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Note: Many topics at this site are reduced versions of the text in "The Encyclopedia of Networking and Telecommunications." Search results will not be as extensive as a search of the book's CD-ROM.
Resources on enterprise networks and the Internet consist of information, storage devices, peripherals, applications, networking devices, IP addresses, processing power, and bandwidth. The topic "Network Management" describes user and device management on enterprise networks. More recently, resource management has been associated with bandwidth management.
In a bandwidth-managed network where QoS (Quality of Service) is being provided, a mechanism is required that can estimate the level of QoS that a new user session will need and whether there is enough bandwidth available to service that session. If bandwidth is available, the session is admitted.
Bandwidth management is about monitoring, controlling, and enforcing the use of network resources and services. This can be done with a policy-based management system...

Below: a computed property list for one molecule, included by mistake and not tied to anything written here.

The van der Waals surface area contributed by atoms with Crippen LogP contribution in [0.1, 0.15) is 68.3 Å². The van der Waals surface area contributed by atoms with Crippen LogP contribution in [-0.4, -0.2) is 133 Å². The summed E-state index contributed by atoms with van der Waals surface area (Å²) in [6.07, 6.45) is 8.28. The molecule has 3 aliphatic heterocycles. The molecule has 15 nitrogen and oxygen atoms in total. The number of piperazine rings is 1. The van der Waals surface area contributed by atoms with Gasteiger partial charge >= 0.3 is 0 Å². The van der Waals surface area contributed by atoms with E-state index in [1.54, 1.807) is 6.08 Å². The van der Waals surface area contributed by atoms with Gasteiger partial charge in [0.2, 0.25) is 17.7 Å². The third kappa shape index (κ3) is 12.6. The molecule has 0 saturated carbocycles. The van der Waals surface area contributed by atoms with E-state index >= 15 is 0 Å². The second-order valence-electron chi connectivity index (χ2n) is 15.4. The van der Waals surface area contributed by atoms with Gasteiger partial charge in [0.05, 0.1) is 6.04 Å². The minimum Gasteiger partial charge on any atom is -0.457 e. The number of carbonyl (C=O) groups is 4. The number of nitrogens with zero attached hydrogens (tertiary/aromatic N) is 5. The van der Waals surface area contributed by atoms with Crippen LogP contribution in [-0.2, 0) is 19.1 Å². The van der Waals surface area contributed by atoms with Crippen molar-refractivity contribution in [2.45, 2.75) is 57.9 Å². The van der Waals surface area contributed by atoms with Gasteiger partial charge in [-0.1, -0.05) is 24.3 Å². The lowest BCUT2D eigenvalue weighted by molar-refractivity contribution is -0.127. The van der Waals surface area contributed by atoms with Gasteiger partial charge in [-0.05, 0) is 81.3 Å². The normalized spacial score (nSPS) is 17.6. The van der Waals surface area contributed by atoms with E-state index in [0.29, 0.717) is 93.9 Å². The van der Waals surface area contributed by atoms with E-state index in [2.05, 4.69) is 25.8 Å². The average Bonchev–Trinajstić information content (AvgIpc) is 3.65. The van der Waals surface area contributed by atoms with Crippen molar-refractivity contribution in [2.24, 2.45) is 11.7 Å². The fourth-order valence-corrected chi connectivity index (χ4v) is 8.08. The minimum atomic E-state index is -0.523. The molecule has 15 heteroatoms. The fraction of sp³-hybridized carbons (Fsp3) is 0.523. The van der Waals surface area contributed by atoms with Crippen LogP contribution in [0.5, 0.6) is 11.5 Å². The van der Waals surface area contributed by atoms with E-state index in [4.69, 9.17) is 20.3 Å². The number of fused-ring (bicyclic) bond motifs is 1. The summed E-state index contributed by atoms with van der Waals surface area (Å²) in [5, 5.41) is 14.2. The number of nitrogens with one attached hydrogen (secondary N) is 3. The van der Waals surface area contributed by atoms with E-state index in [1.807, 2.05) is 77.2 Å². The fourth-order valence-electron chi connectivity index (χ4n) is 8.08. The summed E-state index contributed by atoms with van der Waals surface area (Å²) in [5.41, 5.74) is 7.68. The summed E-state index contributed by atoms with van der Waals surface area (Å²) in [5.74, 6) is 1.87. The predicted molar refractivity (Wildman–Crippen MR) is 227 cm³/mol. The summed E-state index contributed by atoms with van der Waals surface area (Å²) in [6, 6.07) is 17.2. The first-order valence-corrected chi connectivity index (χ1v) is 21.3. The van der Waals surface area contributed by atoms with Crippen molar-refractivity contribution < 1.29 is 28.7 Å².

This topic continues in "The Encyclopedia of Networking and Telecommunications."
Bandwidth allocation may take place on demand, but there is also a need to reserve bandwidth in advance-say, for a teleconference or special event...
Resource management on public networks is difficult because there are many different administrative domains. The IETF and other organizations are developing standard resource and policy management protocols. For example, COPS (Common Open Policy Service) was developed to help resource managers interact with one another and exchange information.
Copyright (c) 2001 Tom Sheldon and Big Sur Multimedia.